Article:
The image is made by increasing and decreasing the width of the single line created by carving into the copper plate. It’s really a jaw dropper, isn’t it? How in the world did he manage it? It boggles the mind. It always leaves an impression on me.
Pictured is the impression of Mellan's print from the Art Institute of Chicago, chosen because one can zoom in pretty tightly to marvel at the line work. You can find it here: https://www.artic.edu/.../the-sudarium-of-saint-veronica
Ben and I talk about why prints are awesome all the time (especially in episodes 7 and 8 of our podcast Platemark, which will be released later this summer). One key factor: the layers of translation from one step to another in the process. It takes planning and lots of decision-making to think through all the steps, which slows the artist down and makes them consider every aspect of the proposed work. Sherrie Levine’s portfolio Meltdown, 1989, is a perfect example of multiple transitions/translations in the making of the physical object in concert with multiple layers of conceptual ideas.
Meltdown is a portfolio of four woodcuts by Levine who is best known for challenging ideas of authenticity and originality. She often uses appropriation, either specifically or generally, as well as art history as a central element. Meltdown combines many of these concerns.
The four woodcuts were printed by Maurice Shanchez at Derrière L’Etoile Studios, and the portfolio was published by Peter Blum Editions. Each print consists of twelve squares of color. They are, in my mind, purely beautiful, but they also offer up serious layers and conceptual rigor.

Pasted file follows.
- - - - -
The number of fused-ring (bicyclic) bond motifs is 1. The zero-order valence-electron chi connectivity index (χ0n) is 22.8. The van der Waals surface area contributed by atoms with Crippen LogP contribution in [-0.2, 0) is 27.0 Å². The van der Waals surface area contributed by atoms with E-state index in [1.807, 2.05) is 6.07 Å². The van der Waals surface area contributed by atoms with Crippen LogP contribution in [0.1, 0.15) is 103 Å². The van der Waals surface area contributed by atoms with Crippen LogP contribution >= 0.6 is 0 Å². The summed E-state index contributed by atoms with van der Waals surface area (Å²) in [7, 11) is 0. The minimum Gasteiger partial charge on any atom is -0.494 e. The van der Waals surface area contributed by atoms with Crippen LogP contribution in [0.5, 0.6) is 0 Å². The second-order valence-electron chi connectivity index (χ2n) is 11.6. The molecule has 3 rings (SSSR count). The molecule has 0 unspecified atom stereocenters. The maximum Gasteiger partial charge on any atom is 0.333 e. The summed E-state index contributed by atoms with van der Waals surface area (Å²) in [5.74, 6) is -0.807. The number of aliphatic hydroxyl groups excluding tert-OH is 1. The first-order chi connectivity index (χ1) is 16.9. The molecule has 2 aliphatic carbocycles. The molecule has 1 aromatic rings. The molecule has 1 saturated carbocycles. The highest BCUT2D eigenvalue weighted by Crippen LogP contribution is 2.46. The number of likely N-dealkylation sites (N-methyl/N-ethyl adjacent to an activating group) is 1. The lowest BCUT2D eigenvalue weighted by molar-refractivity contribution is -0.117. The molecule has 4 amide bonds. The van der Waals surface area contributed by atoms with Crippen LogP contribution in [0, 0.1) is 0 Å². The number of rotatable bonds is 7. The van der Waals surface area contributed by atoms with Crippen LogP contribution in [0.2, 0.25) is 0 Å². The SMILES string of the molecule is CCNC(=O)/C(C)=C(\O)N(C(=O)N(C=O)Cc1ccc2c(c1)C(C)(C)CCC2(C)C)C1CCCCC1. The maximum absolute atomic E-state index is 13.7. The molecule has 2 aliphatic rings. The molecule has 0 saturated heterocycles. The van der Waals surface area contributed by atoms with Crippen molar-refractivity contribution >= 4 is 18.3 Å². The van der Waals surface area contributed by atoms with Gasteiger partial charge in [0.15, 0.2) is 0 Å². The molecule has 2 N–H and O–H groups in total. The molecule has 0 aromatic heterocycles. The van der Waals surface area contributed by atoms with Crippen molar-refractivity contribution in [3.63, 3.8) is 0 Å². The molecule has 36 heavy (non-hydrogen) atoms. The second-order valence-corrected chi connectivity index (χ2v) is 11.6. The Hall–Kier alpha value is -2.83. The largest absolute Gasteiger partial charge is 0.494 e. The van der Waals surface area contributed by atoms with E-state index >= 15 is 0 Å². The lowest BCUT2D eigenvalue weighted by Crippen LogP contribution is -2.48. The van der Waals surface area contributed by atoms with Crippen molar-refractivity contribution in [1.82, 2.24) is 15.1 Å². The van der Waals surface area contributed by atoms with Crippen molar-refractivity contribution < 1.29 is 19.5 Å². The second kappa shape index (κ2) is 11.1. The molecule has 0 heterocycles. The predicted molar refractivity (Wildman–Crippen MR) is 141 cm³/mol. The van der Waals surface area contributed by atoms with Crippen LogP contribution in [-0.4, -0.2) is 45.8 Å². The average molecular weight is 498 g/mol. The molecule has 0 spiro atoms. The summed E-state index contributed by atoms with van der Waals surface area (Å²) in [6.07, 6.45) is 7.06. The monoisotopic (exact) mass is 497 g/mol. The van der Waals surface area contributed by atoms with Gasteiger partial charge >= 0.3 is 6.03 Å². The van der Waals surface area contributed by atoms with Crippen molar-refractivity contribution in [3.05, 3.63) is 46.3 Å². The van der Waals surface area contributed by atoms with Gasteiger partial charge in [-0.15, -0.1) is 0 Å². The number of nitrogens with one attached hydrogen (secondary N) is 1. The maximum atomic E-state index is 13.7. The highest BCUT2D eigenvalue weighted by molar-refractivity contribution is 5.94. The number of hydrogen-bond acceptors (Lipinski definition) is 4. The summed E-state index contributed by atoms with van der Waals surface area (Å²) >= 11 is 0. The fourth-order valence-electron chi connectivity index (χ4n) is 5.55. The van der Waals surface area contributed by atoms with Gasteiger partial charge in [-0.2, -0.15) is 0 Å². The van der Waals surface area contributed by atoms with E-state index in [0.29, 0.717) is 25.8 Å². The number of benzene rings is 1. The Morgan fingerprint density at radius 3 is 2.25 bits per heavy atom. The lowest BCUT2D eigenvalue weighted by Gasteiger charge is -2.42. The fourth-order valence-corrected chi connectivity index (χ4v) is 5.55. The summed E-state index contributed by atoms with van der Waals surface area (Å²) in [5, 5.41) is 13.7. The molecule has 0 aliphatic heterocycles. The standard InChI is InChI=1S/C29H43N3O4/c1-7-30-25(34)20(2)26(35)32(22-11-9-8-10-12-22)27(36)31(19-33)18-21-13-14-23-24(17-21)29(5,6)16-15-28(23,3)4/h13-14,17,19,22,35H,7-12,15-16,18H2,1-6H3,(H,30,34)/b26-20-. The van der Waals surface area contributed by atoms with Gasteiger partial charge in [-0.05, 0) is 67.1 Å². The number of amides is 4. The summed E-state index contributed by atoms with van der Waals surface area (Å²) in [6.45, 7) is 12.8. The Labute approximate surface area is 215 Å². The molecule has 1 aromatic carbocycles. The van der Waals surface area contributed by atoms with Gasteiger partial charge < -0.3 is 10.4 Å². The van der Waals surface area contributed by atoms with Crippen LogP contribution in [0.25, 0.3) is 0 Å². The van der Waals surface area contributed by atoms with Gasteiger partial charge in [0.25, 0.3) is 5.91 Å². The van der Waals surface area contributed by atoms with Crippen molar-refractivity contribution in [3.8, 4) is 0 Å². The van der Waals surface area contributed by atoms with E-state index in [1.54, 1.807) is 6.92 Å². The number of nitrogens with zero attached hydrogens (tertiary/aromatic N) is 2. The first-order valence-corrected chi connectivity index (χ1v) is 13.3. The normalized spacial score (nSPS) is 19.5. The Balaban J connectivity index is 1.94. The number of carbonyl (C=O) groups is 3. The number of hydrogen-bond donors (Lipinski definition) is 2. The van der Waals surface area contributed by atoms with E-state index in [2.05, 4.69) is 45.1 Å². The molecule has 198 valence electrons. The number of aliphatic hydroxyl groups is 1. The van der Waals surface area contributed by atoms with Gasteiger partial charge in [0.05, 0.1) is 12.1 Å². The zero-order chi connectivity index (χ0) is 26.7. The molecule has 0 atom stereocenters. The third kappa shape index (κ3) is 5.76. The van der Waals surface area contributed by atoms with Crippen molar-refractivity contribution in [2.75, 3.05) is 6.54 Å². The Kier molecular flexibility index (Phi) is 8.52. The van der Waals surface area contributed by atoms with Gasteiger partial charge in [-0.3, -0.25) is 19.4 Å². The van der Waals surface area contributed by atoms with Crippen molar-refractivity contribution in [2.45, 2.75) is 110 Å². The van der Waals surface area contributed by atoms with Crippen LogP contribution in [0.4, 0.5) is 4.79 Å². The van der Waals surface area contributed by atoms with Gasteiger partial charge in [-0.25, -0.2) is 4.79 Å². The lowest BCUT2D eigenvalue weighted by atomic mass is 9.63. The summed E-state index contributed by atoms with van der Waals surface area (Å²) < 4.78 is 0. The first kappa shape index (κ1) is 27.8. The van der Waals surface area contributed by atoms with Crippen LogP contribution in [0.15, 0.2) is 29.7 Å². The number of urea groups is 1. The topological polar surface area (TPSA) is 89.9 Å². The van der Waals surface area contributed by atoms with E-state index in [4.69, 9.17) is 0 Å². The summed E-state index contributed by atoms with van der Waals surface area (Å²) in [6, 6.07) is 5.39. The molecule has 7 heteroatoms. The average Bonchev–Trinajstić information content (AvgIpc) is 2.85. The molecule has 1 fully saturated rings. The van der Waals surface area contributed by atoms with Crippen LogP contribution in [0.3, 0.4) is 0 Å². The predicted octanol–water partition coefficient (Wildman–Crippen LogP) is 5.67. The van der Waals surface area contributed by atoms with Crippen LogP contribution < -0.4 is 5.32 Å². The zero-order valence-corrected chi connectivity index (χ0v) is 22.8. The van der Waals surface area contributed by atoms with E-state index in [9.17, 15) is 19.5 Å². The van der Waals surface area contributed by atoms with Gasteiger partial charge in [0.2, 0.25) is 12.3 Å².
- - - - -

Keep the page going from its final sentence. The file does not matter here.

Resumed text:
In the project’s first step, reproductions of four works of art—paintings by Ernst Ludwig Kirchner, Piet Mondrian, and Claude Monet, plus Marcel Duchamp’s altered postcard of the Mona Lisa—were scanned from art history textbooks and a computer algorithm averaged the colors in each image into twelve pixels. Those twelve colors were approximated (expertly) into various inks and rolled onto square blocks of wood that were jigged together and then printed.
So, we have the original artwork, the photograph taken of said artwork, the image as it was reproduced in an art history textbook (or other source), which was scanned to produce yet another derivation of the image. Only then does the human hand and eye of Maurice Sanchez step in to mix the inks. Then, to top it all off, the images that have been pushed through these multiple steps end up as woodcuts, the oldest, least techno form of printmaking.
Plus, think about how many actors are in this play. There is the artist of the original painting (Kirchner, Monet, Mondrian—Duchamp is a special case, more on that in a sec, plus Leonardo), the photographer of the original work of art, the person and technology that created the halftone version of the photograph that would appear in a textbook, Levine who scanned the images, the computer program that averaged the colors, Sanchez who approximated those colors, and us, the viewers who bring our own perception to viewing the prints. With the after-Duchamp woodcut, there’s a whole other level of remove from Duchamp’s starting point back to the Mona Lisa. Those are a lot of layers.